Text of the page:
The Place des Vosges, originally known as Place Royale, is one of the oldest and prettiest urban squares in a city full of magnificent buildings and streets, Paris.
A historical landmark since 1954, the prestigious grande-dame is in the heart of the Marais neighborhood of the capital, itself a maze of classic architectural beauty.
In 1800, after the stormy Revolution took place (enough with the kings!), the square was renamed Place des Vosges, by then-ruler Napoleon - to thank the region of the Vosges in Eastern France for having been the first province to dutifully pay taxes to the newly formed French République.
The history of the aristocratic Place des Vosges dates back to 1604 when King Henry IV requested a Royal pavilion to be erected at the southern end of the square - and then an exact replica at the northern end for his queen.
Both the Queen's Pavilion and the King's Pavilion are still kept as such by a private owner, and no visits are permitted.
Praising its architects for the results, the King ordered 35 more buildings bordering the square to follow the same design. The early example of urban planning then became a symmetrical square surrounded by the same facades in the same materials and colors all around.
The square was officially inaugurated in 1612 as the Place Royale - the central part was then barely more than a lawn, a favorite place for daily duels.
Elegant in one of the most elegant cities of the world, built in a classical XVII century style, the square is lined with three-story (ground floor plus two) residential buildings of red bricks and steep blue slate roofs. Strips of white stones define the walls and vaulted arches are supported by square pillars.
The extra-tall floor-to-ceiling windows indicate the sheer height of the rooms' giant sizes. All the windows have small panes design, what Americans appropriately call "French windows."
The pitched roofs are ornate with restrained small-paned windows hiding what were likely the individual maids' quarters (chambres de bonnes), that are now transformed into lower-ceiling apartments when several are joined.
Victor Hugo lived here from 1832 to 1848 and wrote about a dozen of his masterpieces in his quiet apartment. Now a museum where visitors can see the desk and ink bottles used by the genius writer. A part of his masterpiece novel Les Misérables was created here.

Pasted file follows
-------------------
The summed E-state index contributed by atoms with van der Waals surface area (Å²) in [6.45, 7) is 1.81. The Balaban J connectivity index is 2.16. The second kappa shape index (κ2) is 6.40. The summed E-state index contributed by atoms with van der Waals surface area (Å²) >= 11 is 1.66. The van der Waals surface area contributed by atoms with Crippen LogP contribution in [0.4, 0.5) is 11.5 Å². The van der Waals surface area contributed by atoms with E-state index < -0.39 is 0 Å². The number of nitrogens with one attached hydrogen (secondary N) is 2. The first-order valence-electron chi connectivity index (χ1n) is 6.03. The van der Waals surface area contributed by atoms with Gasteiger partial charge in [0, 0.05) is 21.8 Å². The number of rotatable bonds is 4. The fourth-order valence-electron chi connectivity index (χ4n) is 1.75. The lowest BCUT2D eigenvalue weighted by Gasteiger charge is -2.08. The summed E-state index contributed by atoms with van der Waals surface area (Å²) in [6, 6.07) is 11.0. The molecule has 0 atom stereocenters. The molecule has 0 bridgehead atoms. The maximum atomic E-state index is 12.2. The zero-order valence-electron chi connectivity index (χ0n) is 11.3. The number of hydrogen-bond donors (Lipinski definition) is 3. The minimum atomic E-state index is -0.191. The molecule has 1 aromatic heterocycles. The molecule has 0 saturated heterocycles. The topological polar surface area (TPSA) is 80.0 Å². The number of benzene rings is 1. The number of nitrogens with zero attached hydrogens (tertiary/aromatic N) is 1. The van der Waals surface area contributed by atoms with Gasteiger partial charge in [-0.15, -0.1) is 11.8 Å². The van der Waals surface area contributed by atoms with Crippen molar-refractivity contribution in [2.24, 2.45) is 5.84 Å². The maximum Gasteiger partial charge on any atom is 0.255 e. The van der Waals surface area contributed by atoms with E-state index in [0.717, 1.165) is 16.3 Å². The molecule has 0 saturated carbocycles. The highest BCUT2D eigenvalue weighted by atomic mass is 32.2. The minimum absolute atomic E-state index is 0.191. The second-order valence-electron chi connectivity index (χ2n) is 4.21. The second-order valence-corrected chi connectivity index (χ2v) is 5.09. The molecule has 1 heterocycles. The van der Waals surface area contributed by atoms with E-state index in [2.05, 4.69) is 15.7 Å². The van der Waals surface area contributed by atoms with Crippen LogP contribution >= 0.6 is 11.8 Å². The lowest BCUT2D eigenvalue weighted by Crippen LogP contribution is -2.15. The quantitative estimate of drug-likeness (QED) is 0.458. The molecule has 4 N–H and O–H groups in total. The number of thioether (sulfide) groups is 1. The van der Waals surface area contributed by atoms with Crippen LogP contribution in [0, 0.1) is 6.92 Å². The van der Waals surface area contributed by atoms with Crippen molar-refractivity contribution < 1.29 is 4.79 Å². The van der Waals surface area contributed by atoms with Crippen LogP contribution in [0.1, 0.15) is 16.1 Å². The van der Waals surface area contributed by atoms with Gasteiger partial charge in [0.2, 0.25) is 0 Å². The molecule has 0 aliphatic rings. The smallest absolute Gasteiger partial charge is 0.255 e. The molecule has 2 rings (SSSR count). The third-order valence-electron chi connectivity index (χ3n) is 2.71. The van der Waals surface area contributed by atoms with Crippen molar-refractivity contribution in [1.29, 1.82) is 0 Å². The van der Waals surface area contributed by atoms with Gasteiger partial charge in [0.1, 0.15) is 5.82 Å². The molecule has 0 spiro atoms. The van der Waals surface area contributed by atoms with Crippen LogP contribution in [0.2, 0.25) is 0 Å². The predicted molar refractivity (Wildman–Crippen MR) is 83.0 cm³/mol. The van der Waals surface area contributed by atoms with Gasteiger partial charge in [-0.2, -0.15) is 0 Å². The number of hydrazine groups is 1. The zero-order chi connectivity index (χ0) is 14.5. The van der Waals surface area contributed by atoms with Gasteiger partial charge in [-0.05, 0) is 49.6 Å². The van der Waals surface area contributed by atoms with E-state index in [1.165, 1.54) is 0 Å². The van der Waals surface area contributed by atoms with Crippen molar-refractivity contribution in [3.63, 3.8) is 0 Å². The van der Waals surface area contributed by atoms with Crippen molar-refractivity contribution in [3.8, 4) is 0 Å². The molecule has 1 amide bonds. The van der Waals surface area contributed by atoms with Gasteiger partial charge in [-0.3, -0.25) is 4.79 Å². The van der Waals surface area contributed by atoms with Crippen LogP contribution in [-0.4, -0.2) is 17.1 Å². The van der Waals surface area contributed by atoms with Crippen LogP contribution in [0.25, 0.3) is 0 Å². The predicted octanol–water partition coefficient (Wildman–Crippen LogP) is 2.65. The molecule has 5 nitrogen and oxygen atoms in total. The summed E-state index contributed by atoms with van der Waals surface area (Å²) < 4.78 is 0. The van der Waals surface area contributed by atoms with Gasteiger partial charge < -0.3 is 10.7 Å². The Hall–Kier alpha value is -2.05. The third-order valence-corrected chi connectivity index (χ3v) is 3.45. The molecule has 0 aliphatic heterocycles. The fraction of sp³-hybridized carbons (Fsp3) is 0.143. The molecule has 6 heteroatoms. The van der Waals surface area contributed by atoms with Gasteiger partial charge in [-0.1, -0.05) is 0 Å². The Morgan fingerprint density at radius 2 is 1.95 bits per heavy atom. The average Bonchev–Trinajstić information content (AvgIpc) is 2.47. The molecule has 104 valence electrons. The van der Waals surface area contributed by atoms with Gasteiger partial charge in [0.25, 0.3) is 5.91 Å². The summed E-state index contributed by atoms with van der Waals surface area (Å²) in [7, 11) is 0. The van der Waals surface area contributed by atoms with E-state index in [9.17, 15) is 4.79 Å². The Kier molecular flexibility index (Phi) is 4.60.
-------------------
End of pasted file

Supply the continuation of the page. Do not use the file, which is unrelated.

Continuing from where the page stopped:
Famous people of the days counted the cardinal of Richelieu, Madame de Sévigné, Alphonse Daudet, and Bossuet. Marguerite Louise d'Orléans, wife of Cosimo III de Medici, Grand Duke of Tuscany kept a favorite flat there.
Nowadays, many celebrities (I shall name none), movie stars, politicians, star writers and others reside around the expensive and lovely perimeter. Often photographed as background for photo shoots and movies, the square stays intimist and elitist.
Art galleries, cafés, designer shops, perfume stores, couture houses, and many specialty boutiques now lined the arcades, making for a wonderful walking promenade, even in inclement weather.
My very own favorite tea room is under the arcades here, Carette, out of the hundreds of pastries shops in Paris, this one is definitely number one for its location. Divine classic onion soup as an afternoon alternative to tea is a delight and can be served here with Champagne - for a more risqué afternoon treat.
The center of the plaza is named Square Louis XIII and is bordered by trees, with four fountains in the middle of well-groomed grass expanses, and an equestrian statue of the said king.
Nothing around really hit the eyes as modern, and it's a wonderful nostalgic feeling to be able to walk in royal steps. And even if, like Lorde sang: "We'll never be royals / It don't run in our blood / That kind of luxe just ain't for us", one can still feel somewhat regal by just walking in the footsteps of royalty.
INFO: Situated across both the 3rd and the 4th arrondissement of Paris. The entire perimeter's address is named Place des Vosges.
Métro stops: Chemin-Vert, or Bastille, or Saint-Paul.